How to describe wine like a French sommelier

Winemaker Jonathan Hesford provides a beginner’s guide to talking about flavours, smells and preferences in French

The aroma of a wine is called le nez or le parfum

It is hard enough trying to describe wine in your own language, whether you are asking a sommelier or merchant about what to choose or simply saying what you like (or dislike) about a wine that you are tasting. 

Doing that in French is twice as hard. 

I have put together this little guide to help English–speakers with helpful words and phrases used (and some things not to say) when discussing wine.

Sweet wines

Starting with the basics, when we talk about the sweetness of wine, we use a range from sec, demi–sec, moelleux to doux, sucré and liquoreux

The words for sweet wine are fairly interchangeable but a ‘Vin Doux Naturel’ is a sweet, fortified wine such as Muscat de Frontignan whereas liquoreux would cover very sweet wines like Sauternes and Coteaux de Layon. 

The term ‘sec’ is almost as confusing as ‘dry’ in English. 

Theoretically it means a wine with no sugar in it. But it can also be used, negatively, to mean that the wine dries your mouth, because it is too acidic or tannic. 

One should probably say séchant, but that is quite negative. 

Doux can also mean that the wine is nice and smooth, usually used for red wines. 

Read more: Eating faux-pas: habits to avoid when dining in France

Describing the appearance of a wine

In English, wine writers often describe the colour of wine using terms like pale straw, golden, garnet and ruby. 

I’m not sure why because even complete novices can tell you what colour a wine is. 

I can’t say that I have heard French people talk in much detail about the appearance of a wine.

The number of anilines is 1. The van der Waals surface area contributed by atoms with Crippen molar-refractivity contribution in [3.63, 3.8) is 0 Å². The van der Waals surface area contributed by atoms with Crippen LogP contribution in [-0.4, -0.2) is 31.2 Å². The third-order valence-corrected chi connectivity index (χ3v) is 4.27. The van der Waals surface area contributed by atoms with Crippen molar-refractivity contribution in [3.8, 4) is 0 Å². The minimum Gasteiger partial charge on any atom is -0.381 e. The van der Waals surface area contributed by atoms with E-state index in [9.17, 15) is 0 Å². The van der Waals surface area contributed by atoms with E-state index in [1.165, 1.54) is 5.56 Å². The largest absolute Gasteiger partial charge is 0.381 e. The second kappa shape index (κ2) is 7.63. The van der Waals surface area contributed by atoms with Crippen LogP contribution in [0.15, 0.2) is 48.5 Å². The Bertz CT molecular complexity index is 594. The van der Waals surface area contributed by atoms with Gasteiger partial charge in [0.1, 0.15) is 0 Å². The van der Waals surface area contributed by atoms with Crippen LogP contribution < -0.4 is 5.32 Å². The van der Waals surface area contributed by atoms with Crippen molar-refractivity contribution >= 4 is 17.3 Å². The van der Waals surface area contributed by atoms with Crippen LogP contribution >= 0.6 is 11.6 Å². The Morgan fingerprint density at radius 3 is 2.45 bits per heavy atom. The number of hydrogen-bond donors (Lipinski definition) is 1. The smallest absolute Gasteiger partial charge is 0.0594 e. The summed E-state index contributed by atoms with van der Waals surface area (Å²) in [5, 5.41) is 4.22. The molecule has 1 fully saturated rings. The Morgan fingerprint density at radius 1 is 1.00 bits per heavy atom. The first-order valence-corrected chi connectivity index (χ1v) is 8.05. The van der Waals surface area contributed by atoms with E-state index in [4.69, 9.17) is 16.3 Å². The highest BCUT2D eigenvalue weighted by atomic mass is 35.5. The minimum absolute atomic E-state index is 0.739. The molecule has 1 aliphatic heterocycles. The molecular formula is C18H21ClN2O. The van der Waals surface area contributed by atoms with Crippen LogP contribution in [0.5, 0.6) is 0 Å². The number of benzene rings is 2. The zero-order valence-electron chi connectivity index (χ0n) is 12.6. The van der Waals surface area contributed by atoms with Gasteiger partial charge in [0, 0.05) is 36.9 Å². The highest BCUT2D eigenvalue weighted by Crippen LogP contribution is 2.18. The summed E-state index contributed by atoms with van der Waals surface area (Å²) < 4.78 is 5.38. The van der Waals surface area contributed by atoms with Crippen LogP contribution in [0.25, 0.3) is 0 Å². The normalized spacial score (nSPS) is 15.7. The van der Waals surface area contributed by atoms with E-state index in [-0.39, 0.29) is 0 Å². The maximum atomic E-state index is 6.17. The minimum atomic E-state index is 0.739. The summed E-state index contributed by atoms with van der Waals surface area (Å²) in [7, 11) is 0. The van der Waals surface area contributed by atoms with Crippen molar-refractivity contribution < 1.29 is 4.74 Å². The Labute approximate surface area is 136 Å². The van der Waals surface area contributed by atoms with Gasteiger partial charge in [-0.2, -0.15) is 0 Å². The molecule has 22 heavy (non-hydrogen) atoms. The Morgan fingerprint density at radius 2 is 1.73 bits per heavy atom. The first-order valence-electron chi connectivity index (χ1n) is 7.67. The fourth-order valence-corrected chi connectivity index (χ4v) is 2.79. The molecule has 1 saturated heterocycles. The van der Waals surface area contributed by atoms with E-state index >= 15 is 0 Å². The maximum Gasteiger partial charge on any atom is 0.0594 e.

However, terms to know include la robe (the overall appearance), la nuance (the tone) et l’intensité – légère (light) or foncée (intense).

How a wine smells

The aroma translates to le nez or le parfum

I think people generally find it easier to describe the aromas of wine than the flavour.

Our sense of smell is very closely related to our memory so people instantly remember things that they may smell in a wine. 

Therefore it is worth learning the French names of the things that we commonly associate with wine aromas. 

The more general terms are fruité, florale, végétal, épicée, animale, minéral and lactée (dairy).

Read more: Lidl’s €1.89 bottles of Bordeaux spark protests in south-west France

French words to describe the aroma

Here is a short lexicon of the less obvious words you might find useful:

• Citrus fruits – agrumes

• Raspberry – framboise

• Blackcurrant – cassis

• Pineapple – ananas

• Gooseberry – groseille

• Liquorice – réglisse

• Fennel – fenouil

• Preserved or cooked fruit – fruit confit

• Undergrowth – sous bois

• Toasty – toasté, grillé, brûlé or torréfié

How a wine tastes

When it comes to the taste, we generally mix up flavours and textures, which makes it more difficult to describe. All of this is la bouche (literally ‘the mouth’). 

Our taste buds only detect four things: l’amertume (bitterness), l’acidité (acidity), le sucré (sweetness) and le salé (salt). 

Describing the taste is where we can easily offend the server as almost all the terms are personal opinions on whether the factors are missing, just right or excessive. 

French words to describe overall taste

Here are some positive words to use for each aspect:

• Easy drinking – gourmand

• Nice acidity – tendre, frais, vif, nerveux

• Good body – généreux, vineux, chaleureux or capitaux

• Smooth tannins – soyeux, velouté, fondu

• Structured tannins – construit, structuré, charpenté or corsé

• Elegant – équilibré, harmonieux, élégant

Long – persistant, long en bouche

Explaining why you do not like a wine

If you want to use words to show your dislike of a wine, here they are (use wisely). 

• Too acidic – vert or agressif

• Too sweet – sirupeux or lourd

• Too alcoholic – brûlant

• Too oaky – trop boisé

• Too tannic – astringent, âpre, séchant or dûr

If you believe a wine is corked, say it has le goût de bouchon (the taste of the cork).

If you really want to insult a wine go for pinard (plonk), dégueulasse (disgusting) or imbuvable (undrinkable). 

I hope this short guide will give you a bit more confidence discussing wine with your French friends as well as with cavistes and sommeliers (who can be quite intimidating) as well as understanding the way wines are described on restaurant wine lists and the back label.